“Because you’ve already had one this year,” Amy said.

We talked and we talked.  I tried to call Amy’s attention to the fact that my GOOD FAITH NOTIFICATION to the insurance company had ended up costing me.  “And all the time, we keep paying our monthly premiums,” I pointed out.  “And got no benefit.”

Amy said well, it was too bad I looked at it that way, but it was company policy.  Then we both fell silent — something I’m terrible at, unless extremely provoked, but I was going to be damned if some teenager was going to out-silence me.  So, the silence wore on and the line crackled and finally, Amy broke and said it had been nice speaking to me and she hoped I’d get in touch the next time I needed to.

I said that — in case she hadn’t noticed — getting in touch with the insurance company IN GOOD FAITH seemed to be costing me money, so I probably wouldn’t be calling again.  Amy wished me a good day and I kind of hung up on her.

Hung up on her, the little twit, and thought for the first time in my life that I’d rather be watching preening Republicans yammering on TV than trying to communicate with some lightweight who probably hadn’t made it through puberty yet, but was part of the black hole industry that is bankrupting this country.

“You know, this is exactly why people hate insurance companies,” I’d thought about saying to Amy.

But then, really, why bother?

(Copyright 2010 by Ruth Pennebaker)

21 comments… add one
  • We care SO much about your health, but GOD FORBID you need more than one exam a year. My blood is boiling on your behalf.

  • Oh, how I hate health insurance. This was ridiculous! I don’t understand why they didn’t apply the entire amount you paid to the out of network deductible? That makes no sense.

    I do not believe health insurance should be tied to employment. Why should my husband’s employer get to decide what kind of coverage I have? I really think health coverage is a matter of basic human rights and ought to be Medicare for all.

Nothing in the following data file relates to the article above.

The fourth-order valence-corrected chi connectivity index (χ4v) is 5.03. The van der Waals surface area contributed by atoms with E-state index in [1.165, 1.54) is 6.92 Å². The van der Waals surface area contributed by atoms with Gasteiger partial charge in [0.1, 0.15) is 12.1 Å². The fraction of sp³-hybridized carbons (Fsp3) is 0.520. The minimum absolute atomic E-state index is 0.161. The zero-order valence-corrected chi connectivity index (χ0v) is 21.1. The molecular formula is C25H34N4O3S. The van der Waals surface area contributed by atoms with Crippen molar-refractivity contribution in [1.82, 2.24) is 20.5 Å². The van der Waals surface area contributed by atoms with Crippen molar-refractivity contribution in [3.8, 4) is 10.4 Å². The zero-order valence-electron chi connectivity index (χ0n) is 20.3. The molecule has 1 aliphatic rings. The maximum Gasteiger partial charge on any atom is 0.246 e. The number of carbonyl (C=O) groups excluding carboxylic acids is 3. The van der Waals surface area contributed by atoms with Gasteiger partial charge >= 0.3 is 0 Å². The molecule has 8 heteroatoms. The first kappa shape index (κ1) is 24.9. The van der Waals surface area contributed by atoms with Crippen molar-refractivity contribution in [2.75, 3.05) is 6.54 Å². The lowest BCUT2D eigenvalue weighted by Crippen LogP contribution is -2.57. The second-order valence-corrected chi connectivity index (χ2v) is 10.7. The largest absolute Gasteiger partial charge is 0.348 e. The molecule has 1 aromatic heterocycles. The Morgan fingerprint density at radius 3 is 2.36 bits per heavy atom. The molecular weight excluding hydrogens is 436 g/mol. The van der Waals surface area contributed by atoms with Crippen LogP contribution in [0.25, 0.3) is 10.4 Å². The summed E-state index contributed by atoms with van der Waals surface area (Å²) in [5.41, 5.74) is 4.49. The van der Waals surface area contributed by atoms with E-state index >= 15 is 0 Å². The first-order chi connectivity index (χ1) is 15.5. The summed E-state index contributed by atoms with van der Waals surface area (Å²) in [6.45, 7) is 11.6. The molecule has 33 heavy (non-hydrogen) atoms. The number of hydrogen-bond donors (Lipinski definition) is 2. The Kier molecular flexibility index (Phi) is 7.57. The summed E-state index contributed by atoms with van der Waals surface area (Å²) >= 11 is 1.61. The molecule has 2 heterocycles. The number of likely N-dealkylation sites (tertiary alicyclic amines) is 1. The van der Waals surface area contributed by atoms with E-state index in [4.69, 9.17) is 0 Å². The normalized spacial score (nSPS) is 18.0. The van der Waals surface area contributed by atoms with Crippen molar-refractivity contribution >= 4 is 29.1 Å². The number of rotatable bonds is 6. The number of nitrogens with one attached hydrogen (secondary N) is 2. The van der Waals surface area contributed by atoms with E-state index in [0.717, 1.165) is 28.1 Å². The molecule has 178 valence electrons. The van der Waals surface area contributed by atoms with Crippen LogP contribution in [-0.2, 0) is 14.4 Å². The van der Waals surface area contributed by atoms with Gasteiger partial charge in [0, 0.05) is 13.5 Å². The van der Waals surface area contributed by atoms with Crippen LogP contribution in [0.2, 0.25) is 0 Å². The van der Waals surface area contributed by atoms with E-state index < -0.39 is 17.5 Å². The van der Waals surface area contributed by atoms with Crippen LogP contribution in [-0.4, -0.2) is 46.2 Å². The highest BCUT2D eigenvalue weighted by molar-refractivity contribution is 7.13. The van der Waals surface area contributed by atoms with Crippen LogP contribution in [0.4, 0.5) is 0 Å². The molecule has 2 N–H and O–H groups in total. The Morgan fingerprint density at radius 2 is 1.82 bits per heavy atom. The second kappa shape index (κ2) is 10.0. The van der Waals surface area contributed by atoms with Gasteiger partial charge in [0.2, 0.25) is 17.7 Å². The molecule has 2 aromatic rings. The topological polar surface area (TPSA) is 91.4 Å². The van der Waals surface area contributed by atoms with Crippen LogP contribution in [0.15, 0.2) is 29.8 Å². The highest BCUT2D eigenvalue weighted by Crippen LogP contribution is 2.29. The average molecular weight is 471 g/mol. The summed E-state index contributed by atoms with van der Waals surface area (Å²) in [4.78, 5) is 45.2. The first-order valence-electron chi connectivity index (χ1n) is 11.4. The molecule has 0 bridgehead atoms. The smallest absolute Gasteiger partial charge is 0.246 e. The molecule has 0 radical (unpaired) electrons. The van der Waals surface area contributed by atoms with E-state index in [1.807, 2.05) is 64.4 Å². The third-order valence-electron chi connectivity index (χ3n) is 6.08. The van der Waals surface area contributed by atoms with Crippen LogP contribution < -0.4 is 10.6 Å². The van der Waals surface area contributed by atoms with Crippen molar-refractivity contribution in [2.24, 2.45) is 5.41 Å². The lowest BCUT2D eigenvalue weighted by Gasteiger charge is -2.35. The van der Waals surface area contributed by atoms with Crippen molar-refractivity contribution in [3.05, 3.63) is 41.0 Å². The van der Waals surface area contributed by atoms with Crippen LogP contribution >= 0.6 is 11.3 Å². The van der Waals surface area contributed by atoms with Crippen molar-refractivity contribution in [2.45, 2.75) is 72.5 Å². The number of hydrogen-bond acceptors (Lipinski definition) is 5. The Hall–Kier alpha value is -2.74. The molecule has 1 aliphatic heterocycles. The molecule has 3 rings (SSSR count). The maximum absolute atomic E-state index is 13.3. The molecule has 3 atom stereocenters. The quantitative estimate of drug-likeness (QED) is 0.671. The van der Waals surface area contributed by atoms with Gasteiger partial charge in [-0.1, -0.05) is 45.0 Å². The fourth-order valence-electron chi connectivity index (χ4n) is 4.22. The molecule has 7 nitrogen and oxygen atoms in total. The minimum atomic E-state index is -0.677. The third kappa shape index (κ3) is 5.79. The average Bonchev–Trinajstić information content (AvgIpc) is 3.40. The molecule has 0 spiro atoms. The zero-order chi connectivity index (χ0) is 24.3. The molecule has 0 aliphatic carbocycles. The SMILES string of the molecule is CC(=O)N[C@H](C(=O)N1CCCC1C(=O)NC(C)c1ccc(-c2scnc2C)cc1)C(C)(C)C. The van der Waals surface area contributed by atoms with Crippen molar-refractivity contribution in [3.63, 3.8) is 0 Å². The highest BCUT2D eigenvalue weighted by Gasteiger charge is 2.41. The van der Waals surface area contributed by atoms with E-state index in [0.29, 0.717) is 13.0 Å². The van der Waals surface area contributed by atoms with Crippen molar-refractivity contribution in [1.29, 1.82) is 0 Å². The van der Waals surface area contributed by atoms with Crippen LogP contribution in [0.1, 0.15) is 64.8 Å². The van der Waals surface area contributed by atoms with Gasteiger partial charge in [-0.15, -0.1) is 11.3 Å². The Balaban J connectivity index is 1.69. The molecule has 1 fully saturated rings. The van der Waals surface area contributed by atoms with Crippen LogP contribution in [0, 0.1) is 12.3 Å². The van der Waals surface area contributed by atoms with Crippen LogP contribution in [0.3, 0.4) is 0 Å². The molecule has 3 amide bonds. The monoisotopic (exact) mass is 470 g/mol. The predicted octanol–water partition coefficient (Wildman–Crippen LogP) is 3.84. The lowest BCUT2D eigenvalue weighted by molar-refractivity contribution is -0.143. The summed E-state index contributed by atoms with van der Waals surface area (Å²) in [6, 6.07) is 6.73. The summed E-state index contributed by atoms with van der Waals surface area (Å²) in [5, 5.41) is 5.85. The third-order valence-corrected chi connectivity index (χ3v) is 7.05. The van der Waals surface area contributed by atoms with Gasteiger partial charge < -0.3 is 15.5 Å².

• I have had conversations like this with insurance reps. They always are right, aren’t they? You wrote about this smug agent so well. They are happy because their industry is raking in the dough. It makes no sense to me, really. My insurance, as a self-employed person, has risen $95 per month, per year, for half a dozen years or so. At this rate, next year I will be paying $1000/month. Then, six months later, I can go on Medicare. The money I have to shell out will fall to $100 per month. Tell me, does this make any sense at all?

  • Ah insurance companies. I’ve often envisioned the training sessions for call people at insurance companies–they must prep them so that no matter what you say they remain cheerful. And then there’s that helpful reminder at the beginning of the call that they’re “recording it for training purposes.”

  • I think you can ask for some sort of arbitration with your insurance company, but it’s probably more trouble than it’s worth. I decided recently that no one likes:

    1. Any health insurance companies
    2. Any airlines
    3. A single bank or lending institution
    4. QuickBooks online and most of it’s software if not all of it